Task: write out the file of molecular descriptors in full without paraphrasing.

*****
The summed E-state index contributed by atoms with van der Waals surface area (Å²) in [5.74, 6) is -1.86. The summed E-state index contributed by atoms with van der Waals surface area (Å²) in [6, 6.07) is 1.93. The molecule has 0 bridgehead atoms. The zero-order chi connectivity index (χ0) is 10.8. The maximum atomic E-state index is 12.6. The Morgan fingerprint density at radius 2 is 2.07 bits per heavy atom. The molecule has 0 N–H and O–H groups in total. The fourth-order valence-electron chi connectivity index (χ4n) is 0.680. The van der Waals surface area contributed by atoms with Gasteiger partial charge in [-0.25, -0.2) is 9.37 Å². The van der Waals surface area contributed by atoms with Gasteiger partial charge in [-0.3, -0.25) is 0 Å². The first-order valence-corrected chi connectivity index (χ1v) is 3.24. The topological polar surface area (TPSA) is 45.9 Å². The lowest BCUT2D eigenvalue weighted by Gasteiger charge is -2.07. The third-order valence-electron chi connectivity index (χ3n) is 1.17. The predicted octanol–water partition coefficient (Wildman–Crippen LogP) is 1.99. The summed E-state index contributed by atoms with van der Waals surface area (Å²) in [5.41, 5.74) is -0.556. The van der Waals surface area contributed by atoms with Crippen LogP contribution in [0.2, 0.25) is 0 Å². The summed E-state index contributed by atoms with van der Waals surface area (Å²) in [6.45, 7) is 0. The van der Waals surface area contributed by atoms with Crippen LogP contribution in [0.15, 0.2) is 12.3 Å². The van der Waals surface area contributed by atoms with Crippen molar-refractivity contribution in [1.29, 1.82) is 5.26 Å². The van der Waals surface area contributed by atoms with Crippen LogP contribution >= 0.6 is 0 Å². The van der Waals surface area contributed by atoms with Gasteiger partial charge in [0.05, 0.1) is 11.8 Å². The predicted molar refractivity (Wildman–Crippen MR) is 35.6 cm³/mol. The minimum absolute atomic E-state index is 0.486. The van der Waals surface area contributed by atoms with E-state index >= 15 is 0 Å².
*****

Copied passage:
The summed E-state index contributed by atoms with van der Waals surface area (Å²) in [5.74, 6) is -1.86. The summed E-state index contributed by atoms with van der Waals surface area (Å²) in [6, 6.07) is 1.93. The molecule has 0 bridgehead atoms. The zero-order chi connectivity index (χ0) is 10.8. The maximum atomic E-state index is 12.6. The Morgan fingerprint density at radius 2 is 2.07 bits per heavy atom. The molecule has 0 N–H and O–H groups in total. The fourth-order valence-electron chi connectivity index (χ4n) is 0.680. The van der Waals surface area contributed by atoms with Gasteiger partial charge in [-0.25, -0.2) is 9.37 Å². The van der Waals surface area contributed by atoms with Gasteiger partial charge in [-0.3, -0.25) is 0 Å². The first-order valence-corrected chi connectivity index (χ1v) is 3.24. The topological polar surface area (TPSA) is 45.9 Å². The lowest BCUT2D eigenvalue weighted by Gasteiger charge is -2.07. The third-order valence-electron chi connectivity index (χ3n) is 1.17. The predicted octanol–water partition coefficient (Wildman–Crippen LogP) is 1.99. The summed E-state index contributed by atoms with van der Waals surface area (Å²) in [5.41, 5.74) is -0.556. The van der Waals surface area contributed by atoms with Crippen LogP contribution in [0.2, 0.25) is 0 Å². The summed E-state index contributed by atoms with van der Waals surface area (Å²) in [6.45, 7) is 0. The van der Waals surface area contributed by atoms with Crippen LogP contribution in [0.15, 0.2) is 12.3 Å². The van der Waals surface area contributed by atoms with Crippen molar-refractivity contribution in [1.29, 1.82) is 5.26 Å². The van der Waals surface area contributed by atoms with Crippen LogP contribution >= 0.6 is 0 Å². The van der Waals surface area contributed by atoms with Gasteiger partial charge in [0.05, 0.1) is 11.8 Å². The predicted molar refractivity (Wildman–Crippen MR) is 35.6 cm³/mol. The minimum absolute atomic E-state index is 0.486. The van der Waals surface area contributed by atoms with E-state index >= 15 is 0 Å².